The 43% completion stat on passes over 2oyds is far too ambiguous and deceiving. In 2012, the wretched receiving corps, how many passes did Tannehill actually attempt that were 40 or more yds down the field?

This beyond 20yd stats lumps to much together that doesn't give very accurate facts. I doubt if more than 5 passes of more than 40yds were attempted in 2012. He did have the 80yd td to Hartline that was actually caught 40yds down field. That's it.

Anything else were incompletes. The completions 20-25yds pads the stats to 43%.

Mando - again, you are reading WAY TOO MUCH into Ross's comments on Monday. What was he supposed to say? That his coach is terrible and the team isn't playing up to its potential. Anyway, when a GM comes in here - he's going to want to hire his own coach. I know if my butt is on the line, I'd want my own coach. I don't think he'll keep Philbin and fire Ireland. I totally disagree. If Ireland goes, Philbin goes too.

Fan since 71 - you are exactly right. The way this season is going, it looks like a no-brainer that the coch will be fired also. It just has to play out. He's not going to keep Philbin if they go 5-11 or even 7-9 again. The only way Philbin stays is if they go 6-1, at least, down the stretch. What are the chances of that happening?

While he's a big-play machine, his strength comes in getting behind defenses more than breaking plays based on what's in front of him. While Pittsburgh's Week 9 win over the Giants in 2012 was an example of how Wallace's speed can be used in the short field, he simply never looked comfortable playing in a more ball-control offense. He's not particularly strong, doesn't leave his feet for balls in the air and isn't going to be mistaken for one of the toughest receivers in the game. That isn't to say he's a pansy, it's just more like he realizes he weighs about a buck 85 soaking wet, and he wouldn't last long taking savage hits from guys considerably bigger than him.

You're preaching to the choir Mando, we've been talking about this for a few days now. But seeing it in black and white does drive the point home.

We're all trying to read the tea leaves on what Ross will do. If he's smart he'll remember one of the few smart things Parcells said...you are what your record says you are.

I do not knock Wallace for the drops and not being a complete wr. Thats what he was before coming to Miami and that's what he is now.

The blame fore this goes squarely on Jeff Ireland. He's the dolt for signing a wr to a 60 million contract that has only proved to be a 1 trick pony in the past.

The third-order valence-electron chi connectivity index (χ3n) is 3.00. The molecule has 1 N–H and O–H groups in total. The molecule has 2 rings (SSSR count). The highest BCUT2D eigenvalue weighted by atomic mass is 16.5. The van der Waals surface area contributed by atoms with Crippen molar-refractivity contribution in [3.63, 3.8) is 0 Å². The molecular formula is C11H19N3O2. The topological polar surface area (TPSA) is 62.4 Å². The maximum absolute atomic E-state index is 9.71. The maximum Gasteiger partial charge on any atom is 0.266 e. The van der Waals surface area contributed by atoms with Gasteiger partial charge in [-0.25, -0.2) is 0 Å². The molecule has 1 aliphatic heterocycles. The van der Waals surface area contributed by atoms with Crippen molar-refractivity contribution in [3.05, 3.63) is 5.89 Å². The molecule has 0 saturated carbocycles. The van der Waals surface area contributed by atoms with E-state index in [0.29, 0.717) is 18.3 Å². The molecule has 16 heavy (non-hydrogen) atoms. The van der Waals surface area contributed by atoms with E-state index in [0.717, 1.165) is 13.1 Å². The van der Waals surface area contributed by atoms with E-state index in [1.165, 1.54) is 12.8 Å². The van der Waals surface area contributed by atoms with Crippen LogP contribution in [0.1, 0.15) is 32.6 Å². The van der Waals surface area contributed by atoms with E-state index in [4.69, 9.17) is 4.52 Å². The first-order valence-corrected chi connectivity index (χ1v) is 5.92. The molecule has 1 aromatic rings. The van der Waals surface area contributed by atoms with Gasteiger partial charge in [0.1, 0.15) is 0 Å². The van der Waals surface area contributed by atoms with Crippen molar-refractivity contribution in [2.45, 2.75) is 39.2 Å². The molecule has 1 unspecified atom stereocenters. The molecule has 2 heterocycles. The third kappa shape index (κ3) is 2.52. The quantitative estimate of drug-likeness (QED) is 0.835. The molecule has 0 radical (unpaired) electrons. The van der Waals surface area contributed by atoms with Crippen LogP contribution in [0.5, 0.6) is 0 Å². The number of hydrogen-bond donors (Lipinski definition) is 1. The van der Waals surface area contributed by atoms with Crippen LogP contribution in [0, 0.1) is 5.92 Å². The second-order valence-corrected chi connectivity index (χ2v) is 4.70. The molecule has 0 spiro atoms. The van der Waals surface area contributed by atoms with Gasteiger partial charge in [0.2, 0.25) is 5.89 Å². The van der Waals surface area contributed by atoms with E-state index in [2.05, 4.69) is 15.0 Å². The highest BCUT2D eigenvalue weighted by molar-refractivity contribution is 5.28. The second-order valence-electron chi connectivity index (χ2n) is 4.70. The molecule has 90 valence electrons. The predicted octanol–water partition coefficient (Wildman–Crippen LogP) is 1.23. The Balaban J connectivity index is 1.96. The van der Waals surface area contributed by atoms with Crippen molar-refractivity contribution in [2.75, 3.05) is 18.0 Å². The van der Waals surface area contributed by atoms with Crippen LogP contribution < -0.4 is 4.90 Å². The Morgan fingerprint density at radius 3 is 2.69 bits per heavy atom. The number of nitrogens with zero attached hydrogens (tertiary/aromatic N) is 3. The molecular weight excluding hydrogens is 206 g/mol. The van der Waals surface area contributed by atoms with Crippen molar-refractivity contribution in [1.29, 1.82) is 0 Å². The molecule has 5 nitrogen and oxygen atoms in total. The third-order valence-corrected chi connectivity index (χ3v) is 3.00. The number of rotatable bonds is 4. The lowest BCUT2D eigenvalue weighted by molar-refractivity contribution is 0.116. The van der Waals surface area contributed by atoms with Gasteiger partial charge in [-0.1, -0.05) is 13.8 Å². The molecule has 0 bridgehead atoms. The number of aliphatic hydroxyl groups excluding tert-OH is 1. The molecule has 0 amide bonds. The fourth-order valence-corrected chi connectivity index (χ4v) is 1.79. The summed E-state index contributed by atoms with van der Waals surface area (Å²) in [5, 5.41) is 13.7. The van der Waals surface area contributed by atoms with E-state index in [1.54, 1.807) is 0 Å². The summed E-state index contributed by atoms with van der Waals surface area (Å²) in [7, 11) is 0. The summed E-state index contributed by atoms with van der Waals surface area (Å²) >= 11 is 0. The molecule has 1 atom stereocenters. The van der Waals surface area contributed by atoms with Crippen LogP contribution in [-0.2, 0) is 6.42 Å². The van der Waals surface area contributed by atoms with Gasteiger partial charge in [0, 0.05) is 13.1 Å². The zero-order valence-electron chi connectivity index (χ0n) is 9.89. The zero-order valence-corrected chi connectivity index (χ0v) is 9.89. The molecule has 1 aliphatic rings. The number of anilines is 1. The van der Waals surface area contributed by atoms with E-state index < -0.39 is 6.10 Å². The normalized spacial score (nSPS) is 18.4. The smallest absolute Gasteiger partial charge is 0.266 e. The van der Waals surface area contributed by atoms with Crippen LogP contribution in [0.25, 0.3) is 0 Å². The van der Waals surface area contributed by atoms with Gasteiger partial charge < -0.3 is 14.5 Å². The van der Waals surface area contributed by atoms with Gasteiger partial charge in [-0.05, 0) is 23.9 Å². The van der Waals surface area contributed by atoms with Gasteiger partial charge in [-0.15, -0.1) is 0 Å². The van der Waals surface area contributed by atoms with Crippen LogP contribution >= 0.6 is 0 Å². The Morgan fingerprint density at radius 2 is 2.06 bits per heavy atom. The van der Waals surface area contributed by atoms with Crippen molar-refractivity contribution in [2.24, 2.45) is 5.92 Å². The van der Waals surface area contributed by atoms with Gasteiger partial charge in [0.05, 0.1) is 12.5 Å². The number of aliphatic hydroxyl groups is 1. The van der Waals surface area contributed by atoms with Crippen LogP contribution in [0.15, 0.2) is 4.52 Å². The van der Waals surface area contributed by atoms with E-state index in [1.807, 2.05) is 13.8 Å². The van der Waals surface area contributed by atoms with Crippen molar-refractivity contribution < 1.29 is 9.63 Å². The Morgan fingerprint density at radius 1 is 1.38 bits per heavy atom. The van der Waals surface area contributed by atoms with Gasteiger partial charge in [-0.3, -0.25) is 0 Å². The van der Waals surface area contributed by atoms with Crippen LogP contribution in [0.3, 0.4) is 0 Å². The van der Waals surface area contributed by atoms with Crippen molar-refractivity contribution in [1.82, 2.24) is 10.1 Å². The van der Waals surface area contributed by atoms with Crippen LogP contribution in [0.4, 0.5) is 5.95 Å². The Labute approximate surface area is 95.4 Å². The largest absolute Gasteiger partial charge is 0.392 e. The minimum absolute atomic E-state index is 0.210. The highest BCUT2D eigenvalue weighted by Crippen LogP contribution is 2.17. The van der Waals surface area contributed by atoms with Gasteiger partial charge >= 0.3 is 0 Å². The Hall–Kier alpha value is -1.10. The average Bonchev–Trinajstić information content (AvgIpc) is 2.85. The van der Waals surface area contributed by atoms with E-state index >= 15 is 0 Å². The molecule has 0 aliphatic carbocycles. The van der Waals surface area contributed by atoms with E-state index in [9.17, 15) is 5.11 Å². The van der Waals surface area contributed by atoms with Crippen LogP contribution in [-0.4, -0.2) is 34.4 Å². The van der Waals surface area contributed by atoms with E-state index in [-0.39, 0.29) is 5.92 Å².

Why criticize Wallace for this? It isn't like its something that began as soon as he arrived in Miami. Making matters worse is Tannehill doesn't seem capable of capitalizing on the 1 THING Wallace has always did well.

The Guy that signed Wallace is at fault. This proves Ireland doesn't know personnel very well, including his own(Tannehill underthrowing Wallace deep).

Stephen Ross, worst sports owner ever?

Well I guess if the FACTS don't fit your dialogue you can always resort to trying to demean the facts. However if a QB is rated #7 in a category and EVERY other QB is rated the same EXACT way, using the same EXACT metrics then I would venture to state, rather succinctly, that the rating is fair. The fact remains that Tannehill was top ten, #7 in fact, in the NFL in deep passing.

So, dolfans can hate on Wallace all you like, he's here to stay at least 1 MORE season. In 2014 he's due $17 million. This means he's UNTRADEBLE.

In 2014, he COUNTS 23 million in DEAD MONEY. This mean he's uncuttable. Thank Jeff Ireland for this.

Good point at 5:23....the guy should never have been signed as a #1 WR for $60million!

Everybody is trade-able. We need to find a trade partner that has a player that fits our system and Wallace would fit their system. In reality trade a failure for a failure. Another teams failure could be our Gold....you know like Marshall!

Orrrr get a monster WR on the other side of Wallace...this would open up Wallace to face the 2nd CB and maybe less double teams. If Wallace can run down fast with no pressure he may catch a few of those deep passes

The next hc should be? Well his name is mentioned in this blog. Yup, Lovie Smith. They need a defensive minded coach. Say goodbye to failbin, irescum, coyle, and Sherman.

So we're trading Wallace now? I've got an idea. Why don't we try to keep the good players for a change? I know it sounds crazy but let's give it a try.

And here goes a really crazy one...let's get rid of the ones who aren't. Ross might want to try that out too.

Only way you find a team that would give Wallace $17 million in 2014 is in FANTASY LAND. Hell, there are only a handful of teams that will even have $17 million in cap space.

$10 million of a team's available cap space automatically goes to signing their draft pick and keeping a kitty to sign players through the year when players get injured.

Thinking anyone would take Wallace(one trick pony) in trade and pay him $17 million(2014) is totally ludicrous.

Did it ever occur to you bobble heads that it is quite possible a new GM might be interested in keeping Philbin? You know, any one qualified to get the GM job would likely already know a lot of NFL people. They may even be glad Philbin is already on board.

It is possible.